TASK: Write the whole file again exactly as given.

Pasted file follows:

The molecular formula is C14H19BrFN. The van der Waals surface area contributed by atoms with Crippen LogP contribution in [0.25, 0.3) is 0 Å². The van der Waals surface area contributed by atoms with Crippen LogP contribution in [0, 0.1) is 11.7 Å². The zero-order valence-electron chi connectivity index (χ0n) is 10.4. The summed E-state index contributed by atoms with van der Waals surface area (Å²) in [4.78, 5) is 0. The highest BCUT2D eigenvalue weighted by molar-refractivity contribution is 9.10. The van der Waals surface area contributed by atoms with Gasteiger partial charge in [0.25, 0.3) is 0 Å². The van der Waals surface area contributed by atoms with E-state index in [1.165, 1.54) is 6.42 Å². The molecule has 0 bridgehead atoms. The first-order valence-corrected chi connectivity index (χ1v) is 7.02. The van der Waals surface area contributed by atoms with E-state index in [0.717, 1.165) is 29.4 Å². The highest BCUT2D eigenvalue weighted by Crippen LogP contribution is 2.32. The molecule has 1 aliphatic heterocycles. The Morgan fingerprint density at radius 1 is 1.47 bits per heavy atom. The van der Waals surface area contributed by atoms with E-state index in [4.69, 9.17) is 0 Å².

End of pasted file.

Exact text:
The molecular formula is C14H19BrFN. The van der Waals surface area contributed by atoms with Crippen LogP contribution in [0.25, 0.3) is 0 Å². The van der Waals surface area contributed by atoms with Crippen LogP contribution in [0, 0.1) is 11.7 Å². The zero-order valence-electron chi connectivity index (χ0n) is 10.4. The summed E-state index contributed by atoms with van der Waals surface area (Å²) in [4.78, 5) is 0. The highest BCUT2D eigenvalue weighted by molar-refractivity contribution is 9.10. The van der Waals surface area contributed by atoms with Gasteiger partial charge in [0.25, 0.3) is 0 Å². The van der Waals surface area contributed by atoms with E-state index in [1.165, 1.54) is 6.42 Å². The molecule has 0 bridgehead atoms. The first-order valence-corrected chi connectivity index (χ1v) is 7.02. The van der Waals surface area contributed by atoms with E-state index in [0.717, 1.165) is 29.4 Å². The highest BCUT2D eigenvalue weighted by Crippen LogP contribution is 2.32. The molecule has 1 aliphatic heterocycles. The Morgan fingerprint density at radius 1 is 1.47 bits per heavy atom. The van der Waals surface area contributed by atoms with E-state index in [4.69, 9.17) is 0 Å².